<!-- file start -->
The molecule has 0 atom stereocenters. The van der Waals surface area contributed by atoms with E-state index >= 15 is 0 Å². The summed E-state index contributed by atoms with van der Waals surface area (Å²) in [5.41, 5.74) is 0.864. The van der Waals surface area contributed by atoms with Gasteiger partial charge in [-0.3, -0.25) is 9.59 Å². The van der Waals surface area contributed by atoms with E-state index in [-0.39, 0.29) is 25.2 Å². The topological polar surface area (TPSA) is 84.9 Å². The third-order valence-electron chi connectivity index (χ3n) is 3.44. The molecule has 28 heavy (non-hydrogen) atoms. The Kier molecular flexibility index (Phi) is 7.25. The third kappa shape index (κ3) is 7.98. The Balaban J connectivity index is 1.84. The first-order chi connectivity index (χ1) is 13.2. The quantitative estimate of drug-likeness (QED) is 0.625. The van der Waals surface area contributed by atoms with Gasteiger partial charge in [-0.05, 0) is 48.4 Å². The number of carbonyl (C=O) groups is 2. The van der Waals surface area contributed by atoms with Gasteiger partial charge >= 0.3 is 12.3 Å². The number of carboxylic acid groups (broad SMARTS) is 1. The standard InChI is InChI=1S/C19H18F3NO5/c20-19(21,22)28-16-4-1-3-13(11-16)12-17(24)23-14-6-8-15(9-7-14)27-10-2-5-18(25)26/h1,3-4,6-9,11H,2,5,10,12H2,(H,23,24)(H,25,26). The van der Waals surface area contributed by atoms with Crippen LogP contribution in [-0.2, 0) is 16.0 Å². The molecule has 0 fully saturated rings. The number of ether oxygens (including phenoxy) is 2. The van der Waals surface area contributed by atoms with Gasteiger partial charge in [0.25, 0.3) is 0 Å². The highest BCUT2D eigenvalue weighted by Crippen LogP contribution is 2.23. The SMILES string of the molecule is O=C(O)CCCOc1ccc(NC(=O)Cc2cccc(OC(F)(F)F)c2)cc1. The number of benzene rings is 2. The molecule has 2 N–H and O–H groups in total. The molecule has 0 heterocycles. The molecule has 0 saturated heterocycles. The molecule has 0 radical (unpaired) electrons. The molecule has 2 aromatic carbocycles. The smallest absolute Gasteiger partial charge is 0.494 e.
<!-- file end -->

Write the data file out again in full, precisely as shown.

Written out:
The molecule has 0 atom stereocenters. The van der Waals surface area contributed by atoms with E-state index >= 15 is 0 Å². The summed E-state index contributed by atoms with van der Waals surface area (Å²) in [5.41, 5.74) is 0.864. The van der Waals surface area contributed by atoms with Gasteiger partial charge in [-0.3, -0.25) is 9.59 Å². The van der Waals surface area contributed by atoms with E-state index in [-0.39, 0.29) is 25.2 Å². The topological polar surface area (TPSA) is 84.9 Å². The third-order valence-electron chi connectivity index (χ3n) is 3.44. The molecule has 28 heavy (non-hydrogen) atoms. The Kier molecular flexibility index (Phi) is 7.25. The third kappa shape index (κ3) is 7.98. The Balaban J connectivity index is 1.84. The first-order chi connectivity index (χ1) is 13.2. The quantitative estimate of drug-likeness (QED) is 0.625. The van der Waals surface area contributed by atoms with Gasteiger partial charge in [-0.05, 0) is 48.4 Å². The number of carbonyl (C=O) groups is 2. The van der Waals surface area contributed by atoms with Gasteiger partial charge >= 0.3 is 12.3 Å². The number of carboxylic acid groups (broad SMARTS) is 1. The standard InChI is InChI=1S/C19H18F3NO5/c20-19(21,22)28-16-4-1-3-13(11-16)12-17(24)23-14-6-8-15(9-7-14)27-10-2-5-18(25)26/h1,3-4,6-9,11H,2,5,10,12H2,(H,23,24)(H,25,26). The van der Waals surface area contributed by atoms with Crippen LogP contribution in [-0.2, 0) is 16.0 Å². The molecule has 0 fully saturated rings. The number of ether oxygens (including phenoxy) is 2. The van der Waals surface area contributed by atoms with Gasteiger partial charge in [0.25, 0.3) is 0 Å². The highest BCUT2D eigenvalue weighted by Crippen LogP contribution is 2.23. The SMILES string of the molecule is O=C(O)CCCOc1ccc(NC(=O)Cc2cccc(OC(F)(F)F)c2)cc1. The number of benzene rings is 2. The molecule has 2 N–H and O–H groups in total. The molecule has 0 heterocycles. The molecule has 0 saturated heterocycles. The molecule has 0 radical (unpaired) electrons. The molecule has 2 aromatic carbocycles. The smallest absolute Gasteiger partial charge is 0.494 e.